Bitter feelings, enmity, and family infighting is not the gift that you want to bequeath to your heirs and loved ones.
Upon the passing of a parent, emotions run strong. Not only are the children bereaved, they may also be angry that their parents had the nerve to die.
These emotions are exponentially heightened if, because of a lack of proper planning and communication while the parent was still alive, the children are sandbagged and surprised upon the reading of the will. Siblings will fight. Some might sue. Some might never speak again. You do not want your final bequest to be “hatred from the grave.”
Death as a Part of Life
Before we even get into the subject of wills and executors, let’s talk about death. (Jolly subject, isn’t it?)
With all the planning for death that goes on in our culture—wills, health proxies, durable powers of attorney—we sometimes pay scant attention to the emotional reality of dying. We tend to avoid the whole uncomfortable subject. We resist bringing children to funerals so as to shield them from pain. We do not talk about dying.
Children who grow up on farms, for example, witness both birth and death in their daily lives, and know it to be a natural evolution to the end of our time here on earth. The seasons change and plants wither and die; fresh plants emerge in the spring. The barnyard cat may have a litter of kittens; the littlest one doesn’t make it. The child might not always understand what he or she is seeing, but he or she eventually learns to experience the natural and cleansing emotion of grief. That child is trained to not avoid death and associated emotions.
We who did not have such learning are not skilled at preparing children for the emotional aspects of death—especially our own death. But here’s a reality check: You are never too young to talk about dying. Even if your children are still young themselves, it’s okay to have an open and honest discussion. Reassure them that all is well and that you’ll do your best to live a long and healthy life. But do give them some emotional scaffolding so that when death finally does arrive (years, if not decades, later), they won’t be completely adrift with no reference point at all for what it all really means.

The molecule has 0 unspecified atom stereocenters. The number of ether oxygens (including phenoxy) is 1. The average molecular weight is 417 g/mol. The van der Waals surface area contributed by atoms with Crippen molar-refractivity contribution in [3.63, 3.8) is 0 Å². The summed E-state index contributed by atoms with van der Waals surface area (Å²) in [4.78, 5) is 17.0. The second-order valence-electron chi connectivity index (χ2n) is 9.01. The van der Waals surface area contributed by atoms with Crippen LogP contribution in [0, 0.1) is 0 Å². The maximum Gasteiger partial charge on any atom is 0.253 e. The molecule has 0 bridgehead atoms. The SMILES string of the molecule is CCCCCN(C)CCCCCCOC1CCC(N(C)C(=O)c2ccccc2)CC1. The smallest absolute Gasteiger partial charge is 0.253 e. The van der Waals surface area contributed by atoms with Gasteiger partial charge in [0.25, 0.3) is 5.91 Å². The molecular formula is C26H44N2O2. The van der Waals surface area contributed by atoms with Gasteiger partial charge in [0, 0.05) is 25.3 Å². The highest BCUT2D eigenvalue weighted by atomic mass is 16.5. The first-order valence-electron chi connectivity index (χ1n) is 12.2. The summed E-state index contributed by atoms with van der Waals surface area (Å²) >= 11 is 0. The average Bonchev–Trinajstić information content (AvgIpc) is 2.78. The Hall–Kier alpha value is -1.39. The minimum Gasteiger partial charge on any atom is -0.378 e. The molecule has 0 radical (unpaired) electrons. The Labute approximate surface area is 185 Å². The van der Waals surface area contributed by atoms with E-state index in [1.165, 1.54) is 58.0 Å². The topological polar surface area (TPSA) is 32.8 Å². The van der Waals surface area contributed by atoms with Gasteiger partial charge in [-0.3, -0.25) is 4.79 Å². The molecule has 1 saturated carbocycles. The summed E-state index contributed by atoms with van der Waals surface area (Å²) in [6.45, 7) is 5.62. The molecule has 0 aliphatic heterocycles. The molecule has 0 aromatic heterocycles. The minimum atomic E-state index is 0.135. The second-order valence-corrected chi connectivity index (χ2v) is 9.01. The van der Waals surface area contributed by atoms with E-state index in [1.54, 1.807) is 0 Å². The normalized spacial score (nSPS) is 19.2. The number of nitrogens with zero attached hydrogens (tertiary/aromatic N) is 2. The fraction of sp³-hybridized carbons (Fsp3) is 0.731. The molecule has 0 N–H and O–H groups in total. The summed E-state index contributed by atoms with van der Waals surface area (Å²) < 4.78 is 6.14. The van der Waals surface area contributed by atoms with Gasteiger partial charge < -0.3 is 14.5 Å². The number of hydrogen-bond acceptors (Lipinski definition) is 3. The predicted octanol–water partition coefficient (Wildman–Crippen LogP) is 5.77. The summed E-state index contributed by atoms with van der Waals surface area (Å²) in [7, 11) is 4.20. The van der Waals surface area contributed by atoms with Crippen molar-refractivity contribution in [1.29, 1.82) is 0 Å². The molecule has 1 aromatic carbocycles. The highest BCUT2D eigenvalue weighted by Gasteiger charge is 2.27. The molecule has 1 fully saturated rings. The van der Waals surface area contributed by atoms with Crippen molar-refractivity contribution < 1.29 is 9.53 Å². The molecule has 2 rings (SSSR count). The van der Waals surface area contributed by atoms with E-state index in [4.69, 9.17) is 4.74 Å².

No Shocks and No Surprises
To avoid leaving behind “hatred from the grave,” you must discuss expectations with your family members, one at a time, and, then, with them all together. For example, who you will name as your executor?
You don’t want a child to feel less loved or respected, so this communication should always be delivered with kindness. When selecting an executor, you don’t have to necessarily choose the oldest, wealthiest, or smartest child. Instead, you might consider: Who is the most honest and thoughtful child? Who will be calm and gain the respect of their siblings?
If you have only one child but he or she isn’t competent—or if you simply cannot select among your children—then you need to select a trusted advisor who is willing to act as your executor. That person might be your lawyer, accountant, financial advisor, family office representative, etc. She or he must be entirely trustworthy, meticulous, and able to communicate clearly with all of your family members. If you do choose an outside executor, be sure to share with your family who it is and why you have chosen that person. Do this while you are still alive! No one who is grieving needs a surprise. Even if your family members were well-prepared for the reality of death and the grief they will experience, a surprise executor is not going to be well received.